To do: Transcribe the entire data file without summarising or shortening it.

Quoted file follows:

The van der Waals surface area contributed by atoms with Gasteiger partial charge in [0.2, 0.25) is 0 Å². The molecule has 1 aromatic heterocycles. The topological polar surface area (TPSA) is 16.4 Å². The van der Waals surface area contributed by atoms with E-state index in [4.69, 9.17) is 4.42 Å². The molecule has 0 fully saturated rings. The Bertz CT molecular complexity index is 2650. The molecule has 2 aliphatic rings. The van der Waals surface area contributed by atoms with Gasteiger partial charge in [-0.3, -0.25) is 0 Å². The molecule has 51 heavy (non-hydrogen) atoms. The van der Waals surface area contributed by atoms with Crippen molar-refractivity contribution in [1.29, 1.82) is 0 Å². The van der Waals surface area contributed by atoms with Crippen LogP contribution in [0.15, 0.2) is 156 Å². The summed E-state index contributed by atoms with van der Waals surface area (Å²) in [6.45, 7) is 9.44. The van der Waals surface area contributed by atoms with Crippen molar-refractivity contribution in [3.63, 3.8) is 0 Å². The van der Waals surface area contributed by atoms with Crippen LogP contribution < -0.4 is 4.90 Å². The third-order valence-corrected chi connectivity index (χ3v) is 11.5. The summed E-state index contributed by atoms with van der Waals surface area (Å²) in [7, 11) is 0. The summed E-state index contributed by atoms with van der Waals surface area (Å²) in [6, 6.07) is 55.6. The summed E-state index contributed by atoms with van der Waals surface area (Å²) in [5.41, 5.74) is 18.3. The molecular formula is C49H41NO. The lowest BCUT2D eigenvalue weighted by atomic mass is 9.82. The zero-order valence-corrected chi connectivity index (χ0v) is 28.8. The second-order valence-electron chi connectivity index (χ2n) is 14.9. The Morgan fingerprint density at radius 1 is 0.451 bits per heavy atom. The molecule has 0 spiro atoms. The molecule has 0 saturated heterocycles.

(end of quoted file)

The van der Waals surface area contributed by atoms with Gasteiger partial charge in [0.2, 0.25) is 0 Å². The molecule has 1 aromatic heterocycles. The topological polar surface area (TPSA) is 16.4 Å². The van der Waals surface area contributed by atoms with E-state index in [4.69, 9.17) is 4.42 Å². The molecule has 0 fully saturated rings. The Bertz CT molecular complexity index is 2650. The molecule has 2 aliphatic rings. The van der Waals surface area contributed by atoms with Gasteiger partial charge in [-0.3, -0.25) is 0 Å². The molecule has 51 heavy (non-hydrogen) atoms. The van der Waals surface area contributed by atoms with Crippen molar-refractivity contribution in [1.29, 1.82) is 0 Å². The van der Waals surface area contributed by atoms with Crippen LogP contribution in [0.15, 0.2) is 156 Å². The summed E-state index contributed by atoms with van der Waals surface area (Å²) in [6.45, 7) is 9.44. The van der Waals surface area contributed by atoms with Crippen molar-refractivity contribution in [3.63, 3.8) is 0 Å². The van der Waals surface area contributed by atoms with Crippen LogP contribution < -0.4 is 4.90 Å². The third-order valence-corrected chi connectivity index (χ3v) is 11.5. The summed E-state index contributed by atoms with van der Waals surface area (Å²) in [7, 11) is 0. The summed E-state index contributed by atoms with van der Waals surface area (Å²) in [6, 6.07) is 55.6. The summed E-state index contributed by atoms with van der Waals surface area (Å²) in [5.41, 5.74) is 18.3. The molecular formula is C49H41NO. The lowest BCUT2D eigenvalue weighted by atomic mass is 9.82. The zero-order valence-corrected chi connectivity index (χ0v) is 28.8. The second-order valence-electron chi connectivity index (χ2n) is 14.9. The Morgan fingerprint density at radius 1 is 0.451 bits per heavy atom. The molecule has 0 spiro atoms. The molecule has 0 saturated heterocycles.